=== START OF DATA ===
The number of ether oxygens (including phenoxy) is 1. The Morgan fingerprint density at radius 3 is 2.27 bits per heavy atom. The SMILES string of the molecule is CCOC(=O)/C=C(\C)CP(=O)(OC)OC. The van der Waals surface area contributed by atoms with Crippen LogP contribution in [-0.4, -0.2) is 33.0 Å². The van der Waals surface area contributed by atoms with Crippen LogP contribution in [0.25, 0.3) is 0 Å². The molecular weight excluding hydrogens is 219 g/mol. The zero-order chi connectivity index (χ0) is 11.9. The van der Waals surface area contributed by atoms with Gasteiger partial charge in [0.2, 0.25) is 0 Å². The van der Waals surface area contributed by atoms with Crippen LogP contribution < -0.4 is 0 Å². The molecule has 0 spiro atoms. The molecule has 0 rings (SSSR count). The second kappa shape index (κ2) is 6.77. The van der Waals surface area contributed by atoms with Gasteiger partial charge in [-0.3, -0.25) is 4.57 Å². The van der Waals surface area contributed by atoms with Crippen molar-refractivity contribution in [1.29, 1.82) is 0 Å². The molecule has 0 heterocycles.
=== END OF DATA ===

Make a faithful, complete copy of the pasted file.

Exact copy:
The number of ether oxygens (including phenoxy) is 1. The Morgan fingerprint density at radius 3 is 2.27 bits per heavy atom. The SMILES string of the molecule is CCOC(=O)/C=C(\C)CP(=O)(OC)OC. The van der Waals surface area contributed by atoms with Crippen LogP contribution in [-0.4, -0.2) is 33.0 Å². The van der Waals surface area contributed by atoms with Crippen LogP contribution in [0.25, 0.3) is 0 Å². The molecular weight excluding hydrogens is 219 g/mol. The zero-order chi connectivity index (χ0) is 11.9. The van der Waals surface area contributed by atoms with Gasteiger partial charge in [0.2, 0.25) is 0 Å². The van der Waals surface area contributed by atoms with Crippen LogP contribution < -0.4 is 0 Å². The molecule has 0 spiro atoms. The molecule has 0 rings (SSSR count). The second kappa shape index (κ2) is 6.77. The van der Waals surface area contributed by atoms with Gasteiger partial charge in [-0.3, -0.25) is 4.57 Å². The van der Waals surface area contributed by atoms with Crippen molar-refractivity contribution in [1.29, 1.82) is 0 Å². The molecule has 0 heterocycles.